SINCE the tragedy of Piper Alpha 30 years ago, we’ve witnessed significant changes in operations offshore, and safety has improved dramatically.
Technology is key to driving the next step change in performance, and the fourth industrial revolution provides real opportunities for change.
Automation can remove people from hazardous environments, while big data could be used to reduce equipment failure or improve decision-making.
We must seize this opportunity.
The role of the Oil & Gas Technology Centre is to collaborate with industry, co-fund projects, accelerate technology development, and make this safe future a reality.
We’re working across a number of key areas that could have a transformative effect on safety.
Inspecting large process pressure vessels and tanks has traditionally been carried out by workers entering a confined space and carrying out a manual inspection. Sadly, between 2003–2011 there were 22 fatalities related to confined space entry.
To combat this issue, we undertook an industry survey and series of field trials to investigate the opportunities and potential value add for using non-intrusive inspection (NII) technology, which involves robots inspecting the interior of the vessel, meaning no man entry is required.
The survey, conducted in partnership with ABB, identified that up to 80% fewer confined space entries would be required if North Sea operators switch to using NII technology. There would be an increase in production and reduced maintenance costs worth £242m/y (US$320m/y) to the UKCS. Four pilot studies are under way with operators to demonstrate the potential further.
The results of three NII trials, organised by the Oil & Gas Technology Centre and Total E&P UK, demonstrated that the technology can deliver significant cost, safety and efficiency benefits compared with traditional intrusive methods.
Digital transformation is fundamentally changing the way we all live, work and interact and is already disrupting almost every industrial sector. If we embrace new technology and opportunities, we can transition to digitally enabled workers. The days of work being conducted manually with observations recorded on paper and then entered into spreadsheets needs to be behind us.
Instead, workers offshore are equipped with devices including tablets and wearables, that can be used safely in operational environments, to enter data from the jobs they are working on. This data is shared with teams onshore and offshore and feeds directly into the real-time decision-making processes.
Digital twins of assets will deliver automatic compilation, analysis, visualisation and predictive information, to allow optimisation of inspection and maintenance tasks.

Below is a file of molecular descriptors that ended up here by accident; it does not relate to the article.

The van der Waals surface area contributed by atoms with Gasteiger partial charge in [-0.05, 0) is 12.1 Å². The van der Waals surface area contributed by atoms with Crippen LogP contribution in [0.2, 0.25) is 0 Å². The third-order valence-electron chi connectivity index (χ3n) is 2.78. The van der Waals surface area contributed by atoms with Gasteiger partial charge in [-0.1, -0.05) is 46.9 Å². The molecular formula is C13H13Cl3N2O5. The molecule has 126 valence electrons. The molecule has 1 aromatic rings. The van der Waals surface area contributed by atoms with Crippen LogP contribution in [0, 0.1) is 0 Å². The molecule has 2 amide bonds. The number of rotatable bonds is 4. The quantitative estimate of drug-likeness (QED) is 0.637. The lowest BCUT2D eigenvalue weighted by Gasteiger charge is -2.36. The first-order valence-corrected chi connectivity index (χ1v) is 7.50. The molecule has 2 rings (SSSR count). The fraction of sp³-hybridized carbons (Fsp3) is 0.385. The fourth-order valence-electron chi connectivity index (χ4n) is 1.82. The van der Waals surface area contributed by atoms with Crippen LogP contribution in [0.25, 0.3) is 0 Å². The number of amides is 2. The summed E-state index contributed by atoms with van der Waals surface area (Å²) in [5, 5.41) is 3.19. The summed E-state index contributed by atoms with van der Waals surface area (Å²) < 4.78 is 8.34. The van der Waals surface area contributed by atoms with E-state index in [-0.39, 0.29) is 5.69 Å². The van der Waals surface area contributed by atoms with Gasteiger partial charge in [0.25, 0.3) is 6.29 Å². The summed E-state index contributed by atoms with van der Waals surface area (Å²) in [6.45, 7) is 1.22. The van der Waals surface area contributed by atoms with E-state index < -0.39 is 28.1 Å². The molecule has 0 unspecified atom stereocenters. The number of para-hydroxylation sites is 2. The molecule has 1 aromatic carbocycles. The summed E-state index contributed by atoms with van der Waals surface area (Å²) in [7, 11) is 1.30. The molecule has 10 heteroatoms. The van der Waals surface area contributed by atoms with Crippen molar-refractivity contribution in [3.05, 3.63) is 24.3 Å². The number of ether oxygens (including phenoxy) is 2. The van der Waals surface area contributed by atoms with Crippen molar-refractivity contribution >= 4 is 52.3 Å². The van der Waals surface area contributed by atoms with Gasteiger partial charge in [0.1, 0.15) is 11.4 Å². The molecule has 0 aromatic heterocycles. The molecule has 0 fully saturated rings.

The workplace of the digitally enabled worker may also change. They may work on minimally manned assets or onshore in fully integrated control centres, capable of remote control of offshore facilities.
All of these opportunities have the potential to increase safety performance.
Drilling rigs have relied heavily on manual handling and operational control for too long, and it’s another example of where we’re playing catch-up with other industries.
The rig floor continues to be one of the highest risk areas, but discovery of new technologies could change this. Developing automated handling systems would remove personnel from hazardous areas. We need to connect systems and share data from across drilling activity, including the rig floor, pipe decks and mud room. Establishing an industry-wide system standard would help with this.
We’re working on automation of the drilling process to reduce the reliance on the driller. Introducing systems which use high volumes of real-time data could augment the decision-making process or even move to full closed-loop control of the drilling process.
We are focussing on how we transform future field developments to unlock marginal discoveries. How do we reimagine our approach and utilise new technologies so we can remove people from hazardous areas and explore minimal manning approaches?
As part of this discovery process we’re initiating studies in collaboration with operators and supply chain – an integrated approach will be key to success.
There is an opportunity to dramatically reduce costs and take people out of harm’s way. This will enable the industry to deliver on the Oil & Gas Authority’s strategy of “maximising economic recovery” (MER UK strategy) and export this capability globally.
In addition to our key focus areas, our innovation network and TechX programme are focussed on identifying the technologies and companies that will transform tomorrow.
With all of this in mind, there can be no doubt that technology provides opportunities to transform the safety of the industry even more, while also improving operating performance.
However, to achieve this requires a collaborative and open approach to adopting new ways of working. Having both regulators and industry onboard and involved from an early stage has been crucial to achieving the progress we’ve already started to see.
It’s also an exciting proposition for the oil and gas industry workforce of tomorrow – waiting to see how technology really can change our industry for the better and deliver a step change in safety performance.
We have added fresh perspectives each day in the run up to the 30th anniversary of the Piper Alpha tragedy. Read the rest of the series here.